Top seeds winning makes Sarah Chalke--and us--happy.
Another day, another boost for the Flying Dutchmen’s postseason hopes. The Chalke was 3-for-3 as Robert Morris eked out a 48-46 win over Mount St. Mary’s in the Northeast Conference title game and top seeds Morgan State (MEAC) and Alabama State (SWAC) easily won quarterfinal games. The Robert Morris victory was the third time since Sunday a regular season champ has won its championship game in the waning seconds and at least the fifth nail-biting win overall for a no. 1 seed.
There are no conference title games tonight (the calm before the flurry of title games Friday and Saturday), but top seeds in the MAC (Bowling Green—my bad for mistakenly writing Bowling Green was in action Wednesday), Southland (Stephen F. Austin) and WAC (Utah State) play quarterfinal games.
Here’s the updated tally of regular season champs. As usual, those in italics have won their conference tourney and the NCAA automatic bid while those in bold lost in their conference tourney and are bound for the NIT. I’ll update this every day through Sunday.
Atlantic Sun: Jacksonville
Big Sky: Weber State
Big South: Radford
Big West: CSU-Northridge
Mid-American: Bowling Green
MEAC: Morgan State
Missouri Valley: Northern Iowa
Northeast: Robert Morris
Ohio Valley: Tennessee-Martin
Southland: Stephen F. Austin
Summit: North Dakota State
SWAC: Alabama State
Sun Belt: Western Kentucky
WAC: Utah State
Perhaps even more importantly, the Dutchmen’s status as the metropolitan area team most deserving of a postseason bid was solidified Wednesday at Madison Square Garden, where St. John’s fell to Marquette in embarrassing fashion and Seton Hall lost to Syracuse in a pair of Big East quarterfinals.
A halfway-decent performance by the Red Storm in the Big East Tournament might have earned them a look as a host team in the CBI or CIT, but 10 points in one half? Geez. Even the Dutchmen scored more than that during their can’t-shoot-straight phase.
Seton Hall is at least over .500 at 17-15, which makes it a more legitimate postseason candidate, and the Pirates were the only metro area team ranked ahead of the Dutchmen in the NCAA RPI released Monday (the Pirates were 100th while the Dutchmen were 106th).
But the Pirates finished 11th in the Big East with a 7-11 league mark and Cincinnati, Notre Dame and Georgetown are all ahead of Seton Hall in the RPI and, presumably, in the race for NIT spots. Will the NIT want to follow in the footsteps of the NCAA and award one-eighth of its bids to Big East schools? And does an 11th-place finisher—even in the big bad Big East—deserve a spot in the NIT over the Dutchmen, who won 21 games and finished fifth in the CAA with an 11-7 mark?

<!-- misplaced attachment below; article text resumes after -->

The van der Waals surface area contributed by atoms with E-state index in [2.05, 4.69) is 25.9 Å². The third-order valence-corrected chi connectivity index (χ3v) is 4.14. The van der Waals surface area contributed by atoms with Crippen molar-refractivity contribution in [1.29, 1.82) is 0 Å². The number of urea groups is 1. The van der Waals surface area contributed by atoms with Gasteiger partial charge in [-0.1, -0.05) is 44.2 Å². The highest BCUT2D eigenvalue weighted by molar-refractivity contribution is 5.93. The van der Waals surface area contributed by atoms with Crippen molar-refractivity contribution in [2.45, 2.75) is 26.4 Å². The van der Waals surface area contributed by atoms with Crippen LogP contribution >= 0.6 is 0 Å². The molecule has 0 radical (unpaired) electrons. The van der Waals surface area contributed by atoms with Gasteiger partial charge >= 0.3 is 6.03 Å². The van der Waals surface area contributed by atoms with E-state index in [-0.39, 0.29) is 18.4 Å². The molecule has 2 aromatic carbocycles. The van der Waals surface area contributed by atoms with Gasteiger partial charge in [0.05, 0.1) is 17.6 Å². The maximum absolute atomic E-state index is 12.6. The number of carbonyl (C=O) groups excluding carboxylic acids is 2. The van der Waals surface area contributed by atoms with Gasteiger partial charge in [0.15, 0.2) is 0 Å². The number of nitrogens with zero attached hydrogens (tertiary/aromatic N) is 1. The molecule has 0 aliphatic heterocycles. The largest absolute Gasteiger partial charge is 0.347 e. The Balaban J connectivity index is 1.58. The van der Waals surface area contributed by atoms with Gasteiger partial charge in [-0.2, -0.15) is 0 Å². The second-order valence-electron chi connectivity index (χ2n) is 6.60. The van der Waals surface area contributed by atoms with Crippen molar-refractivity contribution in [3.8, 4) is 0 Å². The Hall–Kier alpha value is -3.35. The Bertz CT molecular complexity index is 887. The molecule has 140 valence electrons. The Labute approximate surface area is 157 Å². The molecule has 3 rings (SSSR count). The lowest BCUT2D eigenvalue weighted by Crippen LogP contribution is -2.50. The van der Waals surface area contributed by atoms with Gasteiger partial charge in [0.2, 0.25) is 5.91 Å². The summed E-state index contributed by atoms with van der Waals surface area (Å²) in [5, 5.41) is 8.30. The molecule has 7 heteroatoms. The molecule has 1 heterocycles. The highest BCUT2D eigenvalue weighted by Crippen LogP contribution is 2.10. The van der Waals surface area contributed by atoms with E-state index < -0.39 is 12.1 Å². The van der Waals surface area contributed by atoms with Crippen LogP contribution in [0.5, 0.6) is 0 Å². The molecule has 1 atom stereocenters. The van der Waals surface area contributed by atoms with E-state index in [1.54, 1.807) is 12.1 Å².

You know my answer to that last one. That said, my guess is it’s a moot point and neither team is going to the NIT.
But a Hofstra-Hall (not at Hofstra Hall, unfortunately) game might appeal to the CBI. The Pirates drew an average of 5,782 fans to seven non-conference games, which is less than half the capacity of that new arena in Newark (hey, if the sponsor wants me to mention its name, it can cut me a check). But the exorbitant ticket prices at said arena—a quick Internet search didn’t reveal the ticket prices for 2008-09, but according to the Seton Hall website, season ticket holders got a great bargain at an average price of $28 per ticket—all but guarantee that the Hall would make back the $60,000 hosting fee.
Let’s say tickets for a CBI game are $28 apiece. To draw 5,782 would bring in $161,896. To draw even half that would still net the school a profit.
It’s worth noting Seton Hall turned down a bid to the CBI last year, when it also finished 17-15. But that was when Bobby Gonzalez was butting heads with his bosses. He’s doing a better impersonation of a sane human being this time around.
A Hofstra-Hall game would not only determine the best team in the metro area this year but also its best player: Charles Jenkins and Jeremy Hazell (check out his stats here) are the two leading candidates for the Haggerty Award. And it would pit the school that wanted Tom Pecora against the school that kept him. Hmmm. Juicy, yes? OK maybe not, but it might be the best we can do, damnit.
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